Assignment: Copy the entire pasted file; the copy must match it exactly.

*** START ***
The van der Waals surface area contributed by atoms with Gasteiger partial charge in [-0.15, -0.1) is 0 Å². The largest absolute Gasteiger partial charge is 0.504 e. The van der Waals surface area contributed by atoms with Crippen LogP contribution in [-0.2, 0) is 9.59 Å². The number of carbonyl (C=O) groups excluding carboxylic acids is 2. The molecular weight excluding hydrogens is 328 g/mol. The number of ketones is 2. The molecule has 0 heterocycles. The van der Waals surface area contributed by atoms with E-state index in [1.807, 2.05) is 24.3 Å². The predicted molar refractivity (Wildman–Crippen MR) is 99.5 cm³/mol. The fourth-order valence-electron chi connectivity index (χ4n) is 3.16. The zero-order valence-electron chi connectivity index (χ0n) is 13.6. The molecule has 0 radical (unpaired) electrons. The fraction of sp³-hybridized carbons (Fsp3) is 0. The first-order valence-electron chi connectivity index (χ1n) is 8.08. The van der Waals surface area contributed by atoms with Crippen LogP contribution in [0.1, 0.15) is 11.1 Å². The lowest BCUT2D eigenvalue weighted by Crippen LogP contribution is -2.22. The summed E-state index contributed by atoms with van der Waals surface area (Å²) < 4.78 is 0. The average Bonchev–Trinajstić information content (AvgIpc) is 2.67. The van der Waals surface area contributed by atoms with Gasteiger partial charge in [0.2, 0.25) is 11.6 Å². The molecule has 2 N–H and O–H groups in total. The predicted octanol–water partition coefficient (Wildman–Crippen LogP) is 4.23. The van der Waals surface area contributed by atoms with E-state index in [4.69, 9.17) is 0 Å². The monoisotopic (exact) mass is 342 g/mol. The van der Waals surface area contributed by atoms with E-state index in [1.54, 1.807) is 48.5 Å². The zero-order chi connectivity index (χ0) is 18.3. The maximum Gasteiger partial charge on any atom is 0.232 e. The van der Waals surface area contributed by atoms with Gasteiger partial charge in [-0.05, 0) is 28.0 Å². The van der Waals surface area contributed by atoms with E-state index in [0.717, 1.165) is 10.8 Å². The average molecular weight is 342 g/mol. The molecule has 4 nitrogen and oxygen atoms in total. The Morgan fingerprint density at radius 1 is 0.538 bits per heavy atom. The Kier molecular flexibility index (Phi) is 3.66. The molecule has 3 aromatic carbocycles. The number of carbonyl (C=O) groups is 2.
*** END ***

The van der Waals surface area contributed by atoms with Gasteiger partial charge in [-0.15, -0.1) is 0 Å². The largest absolute Gasteiger partial charge is 0.504 e. The van der Waals surface area contributed by atoms with Crippen LogP contribution in [-0.2, 0) is 9.59 Å². The number of carbonyl (C=O) groups excluding carboxylic acids is 2. The molecular weight excluding hydrogens is 328 g/mol. The number of ketones is 2. The molecule has 0 heterocycles. The van der Waals surface area contributed by atoms with E-state index in [1.807, 2.05) is 24.3 Å². The predicted molar refractivity (Wildman–Crippen MR) is 99.5 cm³/mol. The fourth-order valence-electron chi connectivity index (χ4n) is 3.16. The zero-order valence-electron chi connectivity index (χ0n) is 13.6. The molecule has 0 radical (unpaired) electrons. The fraction of sp³-hybridized carbons (Fsp3) is 0. The first-order valence-electron chi connectivity index (χ1n) is 8.08. The van der Waals surface area contributed by atoms with Crippen LogP contribution in [0.1, 0.15) is 11.1 Å². The lowest BCUT2D eigenvalue weighted by Crippen LogP contribution is -2.22. The summed E-state index contributed by atoms with van der Waals surface area (Å²) < 4.78 is 0. The average Bonchev–Trinajstić information content (AvgIpc) is 2.67. The van der Waals surface area contributed by atoms with Gasteiger partial charge in [0.2, 0.25) is 11.6 Å². The molecule has 2 N–H and O–H groups in total. The predicted octanol–water partition coefficient (Wildman–Crippen LogP) is 4.23. The van der Waals surface area contributed by atoms with E-state index in [4.69, 9.17) is 0 Å². The monoisotopic (exact) mass is 342 g/mol. The van der Waals surface area contributed by atoms with E-state index in [1.54, 1.807) is 48.5 Å². The zero-order chi connectivity index (χ0) is 18.3. The maximum Gasteiger partial charge on any atom is 0.232 e. The van der Waals surface area contributed by atoms with Gasteiger partial charge in [-0.05, 0) is 28.0 Å². The van der Waals surface area contributed by atoms with E-state index in [0.717, 1.165) is 10.8 Å². The average molecular weight is 342 g/mol. The molecule has 4 nitrogen and oxygen atoms in total. The Morgan fingerprint density at radius 1 is 0.538 bits per heavy atom. The Kier molecular flexibility index (Phi) is 3.66. The molecule has 3 aromatic carbocycles. The number of carbonyl (C=O) groups is 2.